QR Codes in Education

I’ve been playing with QR codes for a while, certainly since owning an iPhone, and thinking about how they can be used in education.  This week, a tweet from @hopkinsdavid and an accompanied blog post reminded me to re-visit these odd two-dimensional barcodes in time for teaching in September.

I had previously been using the keremerkan.net code generator, and Qrafter to scan QR Codes on the old iPhone.  Worked well for me.  However, the poster from Hopkins and Bobeva brought a new service to my attention – snap.vu – little difference, other than the addition of a short url below the image, and to go with that, the ability to track usage.

Bingo, now I can check to see if the effort involved in decorating module handbooks (minimal effort to be honest, and gives a bit of artistic ‘edginess’ to the printed pages) is worth doing, in terms of student use.  The one given above will take you… well I’m not telling, go find out!  For those who are curious and lacking in smart phone capacity there is the short-url, handy for making sure students aren’t disadvantaged in any way.  The trouble is, how do I know whether you’ve zapped it, or typed the url…?!

Next challenge – what’s worth translating into QR?

To be honest, with so much material being made available online, is there little benefit to this little mozaic that can’t be gotten from the good old-fashioned hyperlink?

A working paper from Ramsden, A., 2008. The use of QR codes in Education: A getting started guide for academics published as part of scoping study funded by JISC gives me some direction.  Firstly, the type of QR code, which I already knew (Hyperlink, Contact details, Telephone Number, Send SMS).  Secondly, a few ideas as to how to use them in practice.  I’ll elaborate on these ideas, and give some examples.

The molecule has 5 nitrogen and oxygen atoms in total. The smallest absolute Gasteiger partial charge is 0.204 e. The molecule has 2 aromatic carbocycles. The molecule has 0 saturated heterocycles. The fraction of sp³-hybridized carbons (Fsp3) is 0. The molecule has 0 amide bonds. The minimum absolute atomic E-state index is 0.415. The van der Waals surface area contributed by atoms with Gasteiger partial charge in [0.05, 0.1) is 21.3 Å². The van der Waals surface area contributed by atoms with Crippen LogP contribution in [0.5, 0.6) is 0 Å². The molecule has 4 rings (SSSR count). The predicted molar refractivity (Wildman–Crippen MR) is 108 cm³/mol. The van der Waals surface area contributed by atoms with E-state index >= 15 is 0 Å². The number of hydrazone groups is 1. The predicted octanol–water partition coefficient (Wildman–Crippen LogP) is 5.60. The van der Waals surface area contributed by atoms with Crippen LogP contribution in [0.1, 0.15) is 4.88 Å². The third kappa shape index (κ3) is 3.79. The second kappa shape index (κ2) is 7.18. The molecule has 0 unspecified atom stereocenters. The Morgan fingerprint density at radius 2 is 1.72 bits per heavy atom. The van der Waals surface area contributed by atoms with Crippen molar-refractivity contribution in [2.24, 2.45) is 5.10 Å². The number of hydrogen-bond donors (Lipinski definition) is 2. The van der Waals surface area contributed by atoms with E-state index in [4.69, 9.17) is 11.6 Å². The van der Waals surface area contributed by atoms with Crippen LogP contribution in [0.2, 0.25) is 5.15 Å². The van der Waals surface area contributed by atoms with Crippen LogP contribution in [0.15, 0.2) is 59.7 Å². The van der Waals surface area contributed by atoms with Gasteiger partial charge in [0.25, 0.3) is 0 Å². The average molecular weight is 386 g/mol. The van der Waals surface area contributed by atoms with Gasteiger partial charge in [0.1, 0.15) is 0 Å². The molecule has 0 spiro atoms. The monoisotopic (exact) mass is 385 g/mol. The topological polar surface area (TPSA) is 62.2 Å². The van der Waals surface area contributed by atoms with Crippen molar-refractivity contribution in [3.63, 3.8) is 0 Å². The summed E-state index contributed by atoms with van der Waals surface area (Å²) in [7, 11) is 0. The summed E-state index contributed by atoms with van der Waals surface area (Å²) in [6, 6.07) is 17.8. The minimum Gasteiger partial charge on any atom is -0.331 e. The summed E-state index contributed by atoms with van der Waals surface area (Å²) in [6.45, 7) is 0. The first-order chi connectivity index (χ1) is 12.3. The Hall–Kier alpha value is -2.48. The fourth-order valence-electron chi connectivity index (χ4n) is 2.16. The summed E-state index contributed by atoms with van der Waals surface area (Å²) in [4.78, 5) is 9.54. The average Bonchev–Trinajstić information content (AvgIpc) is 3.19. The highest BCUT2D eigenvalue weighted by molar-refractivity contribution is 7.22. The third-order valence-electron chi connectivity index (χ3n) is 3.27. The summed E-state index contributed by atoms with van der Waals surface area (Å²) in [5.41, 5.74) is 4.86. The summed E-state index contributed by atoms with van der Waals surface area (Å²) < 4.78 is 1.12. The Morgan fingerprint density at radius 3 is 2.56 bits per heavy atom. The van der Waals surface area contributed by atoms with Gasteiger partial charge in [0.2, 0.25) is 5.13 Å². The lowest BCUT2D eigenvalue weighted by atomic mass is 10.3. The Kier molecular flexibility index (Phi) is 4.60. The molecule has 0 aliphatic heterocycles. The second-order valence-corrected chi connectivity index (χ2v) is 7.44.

Contact details

I’m skeptical about giving students too many contact details for their mobile devices – least they contact me immediately once an issue arises that could satisfctorily be resolved with a little reading or research.

My name, email address and office phone are all given within the handbook, and all too-often students belate me that I wasn’t in my office when the passed the other day… so this one will go in the handbook and adorn the office door!

Events / Reminders

This came about as I was thinking ‘what should I put in the handbook that wouldn’t normally be available on the VLE?’, which has now changed to ‘what would anyone want on their mobile, rather than desktop?’ which stems from the idea of placing contact details on the office door.  I’ve created several, but had to revert to my original generator, keremerkan.net,as my new friend snap.vu doesn’t deal with vCalendar events.  This isn’t so much of a problem, as my only desire to use snap.vu is based upon the short url which I could generate myself but would be rather pointless for an electronic calendar event wouldn’t it?!

Reading lists

My other potential use for mobile phones relates to books – either copies in the library, or ones to buy from Amazon.  Either way, I think that there is benefit to be gained fromcutting out the middle step – ie the library catelogue search engine or searching for the book by title/author etc.  The list can also be maintained and updated without the need for any changes to the code or to the printed material that is supplied.  Just to jazz things up a little, I’ve been pasting the QR code onto various logos etc as a transparent layer – seems to work okay, so long as there is a good level of contrast between the black code and whatever’s shown below.

Locations / Events

Finally, by using Google Maps or geographic co-ordinates, there is the option to give directions should an event be taking place somewhere out of the ordinary.  Useful for field trips and other off-campus events.

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About Michael Bromby
Lecturer in Law at Truman Bodden Law School

7 Responses to QR Codes in Education

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  4. adamrenfro says:

    I can see a teacher posting a QR code on his or her door each day, and when students come in, they scan the code, and it loads their smartphone with the day’s lesson . . . possibly a general outline plus useful links in the day’s discussion.

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  7. Pingback: 50 Great Ways to Use QR Codes in the College Classroom - Best Colleges Online

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